I realise this has been a bit of a ramble, but I just wanted to write it down to get things straight in my own head. 🙂

Cheers

Tim…

PS. I have some technical posts on upgrading to 23c that will be released once the on-prem version of 23c goes GA.

Why are RHEL/Oracle Linux upgrades still so unreliable?

The RHEL distribution is still really popular in the enterprise Linux market. The stats sometimes look worse because the users are split across both RHEL and all of its many clones, but it still represents a massive chunk of the enterprise market. With that in mind, why are RHEL upgrades still so unreliable?

My history of OS upgrades

Over the years I’ve done loads of operating system upgrades. In “recent” times I’ve done Windows upgrades (8 -> 8.1 -> 10 -> 11) and loads of Intel macOS upgrades with minimal drama. That’s not the case with Linux.

About a decade ago I was using Fedup to upgrade between versions of Fedora. That was later replace by the DNF upgrade process. More recently I’ve tried my hand using Leapp to upgrade Oracle Linux. I’m no expert, but these upgrades always feel really janky. You never really know what you are going to get until the upgrade is complete. The milage varies depending on configuration of the server, and what software has been installed on it. In some cases you have a system that is running fine. In some cases you have a running server, but a bunch of the configuration has to be redone to make your application work. In some cases you have bricked your server. Not exactly confidence building.

So what is the alternative?

My overall feel has always been don’t upgrade! Build new kit, migrate across to it, then ditch the old kit.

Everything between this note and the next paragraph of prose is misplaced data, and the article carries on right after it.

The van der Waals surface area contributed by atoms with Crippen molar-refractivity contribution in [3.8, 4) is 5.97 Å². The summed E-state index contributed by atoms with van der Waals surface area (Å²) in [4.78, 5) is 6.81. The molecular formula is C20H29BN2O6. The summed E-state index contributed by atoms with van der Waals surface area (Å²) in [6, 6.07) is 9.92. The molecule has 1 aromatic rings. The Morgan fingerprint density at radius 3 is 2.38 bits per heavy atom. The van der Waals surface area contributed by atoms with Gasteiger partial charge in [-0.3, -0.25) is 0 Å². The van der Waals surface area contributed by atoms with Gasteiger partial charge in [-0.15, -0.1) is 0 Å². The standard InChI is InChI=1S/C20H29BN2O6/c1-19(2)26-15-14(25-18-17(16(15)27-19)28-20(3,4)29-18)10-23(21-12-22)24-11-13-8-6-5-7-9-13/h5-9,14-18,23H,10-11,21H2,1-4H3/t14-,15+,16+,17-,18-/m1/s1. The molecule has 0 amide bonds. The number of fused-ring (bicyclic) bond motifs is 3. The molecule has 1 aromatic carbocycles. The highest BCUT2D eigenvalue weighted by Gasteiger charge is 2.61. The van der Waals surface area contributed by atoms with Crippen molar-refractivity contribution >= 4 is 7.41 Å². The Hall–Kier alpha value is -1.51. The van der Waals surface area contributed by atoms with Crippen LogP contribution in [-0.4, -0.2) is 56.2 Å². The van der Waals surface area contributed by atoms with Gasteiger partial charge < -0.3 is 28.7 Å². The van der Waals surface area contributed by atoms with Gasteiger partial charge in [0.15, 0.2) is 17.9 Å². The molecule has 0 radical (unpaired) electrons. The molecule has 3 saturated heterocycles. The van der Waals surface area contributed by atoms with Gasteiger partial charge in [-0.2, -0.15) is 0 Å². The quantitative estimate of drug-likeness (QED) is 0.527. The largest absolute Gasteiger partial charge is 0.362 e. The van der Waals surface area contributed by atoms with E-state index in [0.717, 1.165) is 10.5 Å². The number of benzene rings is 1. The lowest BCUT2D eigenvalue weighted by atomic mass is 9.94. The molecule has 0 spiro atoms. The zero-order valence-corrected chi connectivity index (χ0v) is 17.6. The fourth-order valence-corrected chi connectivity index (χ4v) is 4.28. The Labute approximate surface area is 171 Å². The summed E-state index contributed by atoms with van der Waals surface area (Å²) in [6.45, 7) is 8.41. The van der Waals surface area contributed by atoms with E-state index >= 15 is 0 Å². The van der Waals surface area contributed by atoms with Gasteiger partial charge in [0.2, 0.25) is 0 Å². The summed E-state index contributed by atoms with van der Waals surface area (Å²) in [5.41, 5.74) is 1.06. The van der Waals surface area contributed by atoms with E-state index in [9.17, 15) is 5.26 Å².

In the past we would typically make that process fit with the lifespan of the physical kit, but now when we use virtual machines we could potentially have a VM that outlives the physical kit many times over, so the desire to migrate is not so pressing, and a reliable in-place upgrade process is more desirable.

Migrating to a new server comes with a hole bunch of overheads. It’s a lot more work than an in-place OS upgrade.

Infrastructure as Code

If you have true infrastructure as code, you can build new systems really quickly, including all the VMs, networking and firewalls, which just leaves you with the data migration to worry about. If you are not in that position, it’s a nightmare of service tickets and endless waiting.

Questions

Is it too much to ask for such a dominant operating system to have reliable upgrades?

I would love to know your experiences of OS upgrades for RHEL and its clones. Have I just been really unlucky with Leapp, or are upgrade really as bad as I think?

Cheers

Tim…

Update 1: I ran a poll on Twitter. There weren’t many responses, but at least I can see I’m not completely alone. 🙂

Update 2: There are some interesting responses in the comments. Well worth you giving them a look.

Oracle product certifications on Oracle Linux 9. What is going on?

Warning. Rant mode enabled…

It’s over a year since Oracle Linux 9 was released and we still haven’t seen any certifications of Oracle products on it. What is going on?

Check out the really important update at the end of the post.

Setting the scene

Here are the current support dates for Oracle Linux.

ReleaseGA DatePremier Support EndsExtended Support Ends
OL6Feb 2011Mar 2021Jul 2024
OL7Jul 2014Jul 2024Jun 2026
OL8Jul 2019Jul 2029Jul 2031